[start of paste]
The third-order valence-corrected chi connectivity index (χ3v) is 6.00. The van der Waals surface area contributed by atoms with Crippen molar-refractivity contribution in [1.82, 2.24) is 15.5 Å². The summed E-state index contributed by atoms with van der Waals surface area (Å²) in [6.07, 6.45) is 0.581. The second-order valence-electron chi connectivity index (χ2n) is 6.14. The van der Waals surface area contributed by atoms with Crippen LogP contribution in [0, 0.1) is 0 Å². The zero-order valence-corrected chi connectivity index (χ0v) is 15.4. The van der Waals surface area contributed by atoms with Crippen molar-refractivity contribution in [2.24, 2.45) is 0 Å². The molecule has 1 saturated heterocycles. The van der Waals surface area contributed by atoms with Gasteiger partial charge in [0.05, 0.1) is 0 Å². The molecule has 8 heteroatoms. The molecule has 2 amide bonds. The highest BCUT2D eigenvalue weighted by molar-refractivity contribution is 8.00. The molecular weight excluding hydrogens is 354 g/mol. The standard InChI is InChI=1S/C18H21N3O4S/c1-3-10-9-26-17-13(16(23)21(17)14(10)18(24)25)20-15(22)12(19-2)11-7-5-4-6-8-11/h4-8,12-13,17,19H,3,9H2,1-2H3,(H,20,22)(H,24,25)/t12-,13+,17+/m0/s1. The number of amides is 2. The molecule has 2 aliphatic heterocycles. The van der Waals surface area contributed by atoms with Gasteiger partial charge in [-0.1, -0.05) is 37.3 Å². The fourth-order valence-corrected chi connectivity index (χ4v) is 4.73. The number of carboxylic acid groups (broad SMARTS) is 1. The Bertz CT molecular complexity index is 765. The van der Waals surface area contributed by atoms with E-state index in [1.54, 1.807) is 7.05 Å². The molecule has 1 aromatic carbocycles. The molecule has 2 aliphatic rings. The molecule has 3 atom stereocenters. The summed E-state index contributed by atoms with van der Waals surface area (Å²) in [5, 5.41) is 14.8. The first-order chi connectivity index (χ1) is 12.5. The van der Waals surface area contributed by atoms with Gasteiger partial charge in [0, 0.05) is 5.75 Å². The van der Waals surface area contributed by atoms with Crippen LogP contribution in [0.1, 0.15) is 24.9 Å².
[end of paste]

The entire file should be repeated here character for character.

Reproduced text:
The third-order valence-corrected chi connectivity index (χ3v) is 6.00. The van der Waals surface area contributed by atoms with Crippen molar-refractivity contribution in [1.82, 2.24) is 15.5 Å². The summed E-state index contributed by atoms with van der Waals surface area (Å²) in [6.07, 6.45) is 0.581. The second-order valence-electron chi connectivity index (χ2n) is 6.14. The van der Waals surface area contributed by atoms with Crippen LogP contribution in [0, 0.1) is 0 Å². The zero-order valence-corrected chi connectivity index (χ0v) is 15.4. The van der Waals surface area contributed by atoms with Crippen molar-refractivity contribution in [2.24, 2.45) is 0 Å². The molecule has 1 saturated heterocycles. The van der Waals surface area contributed by atoms with Gasteiger partial charge in [0.05, 0.1) is 0 Å². The molecule has 8 heteroatoms. The molecule has 2 amide bonds. The highest BCUT2D eigenvalue weighted by molar-refractivity contribution is 8.00. The molecular weight excluding hydrogens is 354 g/mol. The standard InChI is InChI=1S/C18H21N3O4S/c1-3-10-9-26-17-13(16(23)21(17)14(10)18(24)25)20-15(22)12(19-2)11-7-5-4-6-8-11/h4-8,12-13,17,19H,3,9H2,1-2H3,(H,20,22)(H,24,25)/t12-,13+,17+/m0/s1. The number of amides is 2. The molecule has 2 aliphatic heterocycles. The van der Waals surface area contributed by atoms with Gasteiger partial charge in [-0.1, -0.05) is 37.3 Å². The fourth-order valence-corrected chi connectivity index (χ4v) is 4.73. The number of carboxylic acid groups (broad SMARTS) is 1. The Bertz CT molecular complexity index is 765. The van der Waals surface area contributed by atoms with E-state index in [1.54, 1.807) is 7.05 Å². The molecule has 1 aromatic carbocycles. The molecule has 2 aliphatic rings. The molecule has 3 atom stereocenters. The summed E-state index contributed by atoms with van der Waals surface area (Å²) in [5, 5.41) is 14.8. The first-order chi connectivity index (χ1) is 12.5. The van der Waals surface area contributed by atoms with Gasteiger partial charge in [0, 0.05) is 5.75 Å². The van der Waals surface area contributed by atoms with Crippen LogP contribution in [0.1, 0.15) is 24.9 Å².